Animal Models for Crimean-Congo Hemorrhagic Fever Human Disease
AbstractCrimean-Congo hemorrhagic fever virus (CCHFV) is an important tick-borne human pathogen endemic throughout Asia, Africa and Europe. CCHFV is also an emerging virus, with recent outbreaks in Western Europe. CCHFV can infect a large number of wild and domesticated mammalian species and some avian species, however the virus does not cause severe disease in these animals, but can produce viremia. In humans, CCHFV infection can lead to a severe, life-threating disease characterized by hemodynamic instability, hepatic injury and neurological disorders, with a worldwide lethality rate of ~20–30%. The pathogenic mechanisms of CCHF are poorly understood, largely due to the dearth of animal models. However, several important animal models have been recently described, including novel murine models and a non-human primate model. In this review, we examine the current knowledge of CCHF-mediated pathogenesis and describe how animal models are helping elucidate the molecular and cellular determinants of disease. This information should serve as a reference for those interested in CCHFV animal models and their utility for evaluation of medical countermeasures (MCMs) and in the study of pathogenesis. View Full-Text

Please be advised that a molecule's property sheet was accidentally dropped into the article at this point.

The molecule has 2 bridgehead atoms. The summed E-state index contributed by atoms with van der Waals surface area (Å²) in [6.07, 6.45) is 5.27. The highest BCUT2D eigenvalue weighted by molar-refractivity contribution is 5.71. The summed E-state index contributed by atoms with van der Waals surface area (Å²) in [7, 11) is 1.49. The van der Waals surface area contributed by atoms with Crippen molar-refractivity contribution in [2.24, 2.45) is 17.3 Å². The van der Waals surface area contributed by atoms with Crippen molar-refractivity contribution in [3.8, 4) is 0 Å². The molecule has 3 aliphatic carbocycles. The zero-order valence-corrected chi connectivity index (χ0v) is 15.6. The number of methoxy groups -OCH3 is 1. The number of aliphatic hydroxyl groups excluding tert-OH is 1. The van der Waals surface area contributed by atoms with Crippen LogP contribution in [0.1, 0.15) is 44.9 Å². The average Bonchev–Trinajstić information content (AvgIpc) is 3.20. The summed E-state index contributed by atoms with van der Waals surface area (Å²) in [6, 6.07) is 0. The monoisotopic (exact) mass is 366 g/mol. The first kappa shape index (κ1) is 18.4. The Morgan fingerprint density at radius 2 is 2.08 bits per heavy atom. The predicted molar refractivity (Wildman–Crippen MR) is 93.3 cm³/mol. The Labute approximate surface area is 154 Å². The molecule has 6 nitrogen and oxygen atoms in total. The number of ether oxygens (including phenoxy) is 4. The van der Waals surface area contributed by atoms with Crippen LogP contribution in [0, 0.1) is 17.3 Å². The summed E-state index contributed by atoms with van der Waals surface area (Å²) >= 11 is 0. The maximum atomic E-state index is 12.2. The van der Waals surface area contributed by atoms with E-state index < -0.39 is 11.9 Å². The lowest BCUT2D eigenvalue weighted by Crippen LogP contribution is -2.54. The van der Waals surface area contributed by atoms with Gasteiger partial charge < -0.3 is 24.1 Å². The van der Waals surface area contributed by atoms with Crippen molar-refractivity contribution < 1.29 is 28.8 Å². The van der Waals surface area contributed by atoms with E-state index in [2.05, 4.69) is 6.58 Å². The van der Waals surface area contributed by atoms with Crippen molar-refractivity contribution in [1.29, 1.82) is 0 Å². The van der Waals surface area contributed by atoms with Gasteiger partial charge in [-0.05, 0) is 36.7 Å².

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Garrison, A.R.; Smith, D.R.; Golden, J.W. Animal Models for Crimean-Congo Hemorrhagic Fever Human Disease. Viruses 2019, 11, 590.
Garrison AR, Smith DR, Golden JW. Animal Models for Crimean-Congo Hemorrhagic Fever Human Disease. Viruses. 2019; 11(7):590.Chicago/Turabian Style
Garrison, Aura R.; Smith, Darci R.; Golden, Joseph W. 2019. "Animal Models for Crimean-Congo Hemorrhagic Fever Human Disease." Viruses 11, no. 7: 590.